All of you helped in the sense that it gave me ideas for more things to try. I had no familarity at all with personal computers until I returned to the Navy in '96 as the staff engineer for DESRON 20 and discovered that everything was done through computers. And to make it worse, the guy I relieved had taken the keyboard template---the little cheat sheet that tells you what keys do what---with him.

So I taught myself---by pressing keys and combinations of keys, and logging down what they did. And then, opening functions and testing them, and logging down what they did. That's what taught me the logic inherent in computer design. And it's how I've resolved computer issues ever since. (Meanwhile, the GMB is one of those people who can just walk by, see the problem, hit a few keys, and say, "There! It's fixed.")

Much obliged, fellows.
If I'm reading your question correctly Commander, you have nothing to worry about.

When I discovered the painful change in tools that Ning had foisted on us, I also noted that as I typed my blog posts in "Rich Text" that the font seemed too big. But, like you, I had already used all of my allotted time on the cussed post and posted it, figuring I'd go back later and edit in a size code, if necessary.

The thing is, I didn't have to. Weirdly, the blog write isn't WYSIWYG ("what you see is what you get") although that seems to be the idea behind the new tool bar. The extra-large blog write text becomes normal-size text upon posting. It's a weird little wrinkle, but a harmless one.

And while I've got you "on the phone," I'll summarize my workaround theory for how I'm dealing with this.

The new tool bars appear to be the new tools just for initial posts -- that is to say, the ones you can edit. Replies and other posts you can't edit seem to have the old tool bar. So essentially what I do is write my posts in a "reply" area if they're going to require thumbnail art of any of the old tools, then cut and paste them into the blog write area in HTML view. There's usually a couple of minor spacing issues, which I edit in RICH TEXT. And, of course, you can continue to edit the blog post once it's in its proper place (and I make sure to delete the rough draft in the "reply" area, assuming I saved it at all).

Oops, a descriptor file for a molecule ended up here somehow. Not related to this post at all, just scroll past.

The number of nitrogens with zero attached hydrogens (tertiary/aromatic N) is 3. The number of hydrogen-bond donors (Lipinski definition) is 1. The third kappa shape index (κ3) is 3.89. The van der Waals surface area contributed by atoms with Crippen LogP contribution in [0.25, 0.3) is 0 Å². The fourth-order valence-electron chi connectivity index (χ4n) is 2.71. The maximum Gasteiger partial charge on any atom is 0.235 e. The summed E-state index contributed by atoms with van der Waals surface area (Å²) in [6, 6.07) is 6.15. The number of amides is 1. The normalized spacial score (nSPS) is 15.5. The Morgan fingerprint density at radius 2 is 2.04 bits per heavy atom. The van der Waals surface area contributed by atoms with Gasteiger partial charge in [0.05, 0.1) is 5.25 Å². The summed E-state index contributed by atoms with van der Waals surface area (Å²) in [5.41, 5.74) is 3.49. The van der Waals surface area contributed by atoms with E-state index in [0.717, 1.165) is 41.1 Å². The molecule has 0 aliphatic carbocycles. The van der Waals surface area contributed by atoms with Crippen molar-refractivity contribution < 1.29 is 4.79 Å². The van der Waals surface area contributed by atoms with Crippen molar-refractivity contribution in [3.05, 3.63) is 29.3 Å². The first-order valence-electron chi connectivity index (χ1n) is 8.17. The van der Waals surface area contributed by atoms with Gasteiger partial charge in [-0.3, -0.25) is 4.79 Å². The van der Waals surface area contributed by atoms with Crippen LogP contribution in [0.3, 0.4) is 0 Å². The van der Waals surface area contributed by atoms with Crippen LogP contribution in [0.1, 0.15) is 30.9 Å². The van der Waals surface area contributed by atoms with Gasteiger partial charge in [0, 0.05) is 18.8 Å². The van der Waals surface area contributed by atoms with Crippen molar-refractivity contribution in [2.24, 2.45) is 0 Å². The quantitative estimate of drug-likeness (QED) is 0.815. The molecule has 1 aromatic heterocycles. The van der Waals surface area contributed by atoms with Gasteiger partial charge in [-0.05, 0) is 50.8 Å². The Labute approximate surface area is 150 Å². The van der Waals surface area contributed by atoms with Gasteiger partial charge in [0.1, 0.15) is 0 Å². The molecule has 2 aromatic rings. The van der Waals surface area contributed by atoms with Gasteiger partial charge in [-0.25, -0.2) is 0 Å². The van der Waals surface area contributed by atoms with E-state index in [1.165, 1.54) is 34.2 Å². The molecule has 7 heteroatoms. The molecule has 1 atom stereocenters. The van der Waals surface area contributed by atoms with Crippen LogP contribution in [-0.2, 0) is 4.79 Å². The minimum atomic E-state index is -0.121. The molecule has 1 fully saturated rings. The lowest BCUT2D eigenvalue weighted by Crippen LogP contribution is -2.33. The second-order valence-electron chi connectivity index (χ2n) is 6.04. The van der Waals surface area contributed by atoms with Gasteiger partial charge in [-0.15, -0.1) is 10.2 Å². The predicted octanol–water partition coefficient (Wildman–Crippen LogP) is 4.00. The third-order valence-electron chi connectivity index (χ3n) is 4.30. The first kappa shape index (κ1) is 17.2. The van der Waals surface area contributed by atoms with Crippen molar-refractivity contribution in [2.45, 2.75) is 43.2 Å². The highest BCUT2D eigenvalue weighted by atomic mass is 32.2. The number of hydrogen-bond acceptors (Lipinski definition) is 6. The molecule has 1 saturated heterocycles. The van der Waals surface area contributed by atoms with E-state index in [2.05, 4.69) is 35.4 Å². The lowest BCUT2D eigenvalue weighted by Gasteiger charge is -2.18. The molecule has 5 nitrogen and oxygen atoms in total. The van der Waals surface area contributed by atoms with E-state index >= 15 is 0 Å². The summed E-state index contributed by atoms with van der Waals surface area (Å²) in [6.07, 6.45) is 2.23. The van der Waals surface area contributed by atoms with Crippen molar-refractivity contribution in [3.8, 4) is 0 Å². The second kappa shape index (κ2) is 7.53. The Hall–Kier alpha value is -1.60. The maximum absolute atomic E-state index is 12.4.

The good news here (if any) is that I'm becoming more familiar than ever with HTML coding. I've gotten to the point where I can distinguish between text-wrap coding and non-text-wrap coding on art, as well as thumbnail sizing, and can add the codes manually ... sometimes. As you say, comparing what works with doesn't in computers is blessedly consistent. But sometimes I fail, and when I do, I can always fall back on the workaround described above.

Hope that helps. I'm still figuring some of it out myself. The new toolbar for initial posts first appeared in the groups, but the blogs were fine. Then it infected the blogs, beginning sometime last week (which delayed my own column for a few days). I'd make a general announcement, except that I don't really know enough to say anything except "watch out!"
Well, Cap, my latest blog article has "hit the stands", so to speak, and it is still in the large type. It's a bit disconcerting, but it's not a terrible flaw. Besides, I have a hunch that is one of those things that will work itself out. The next time I post an article, I'll probably do something slightly different than this time and the font-size will remain the same. My experience was opposite yours, though. In the draft stage, the font-size was normal; it didn't grow big until I previewed it/submitted it for posting.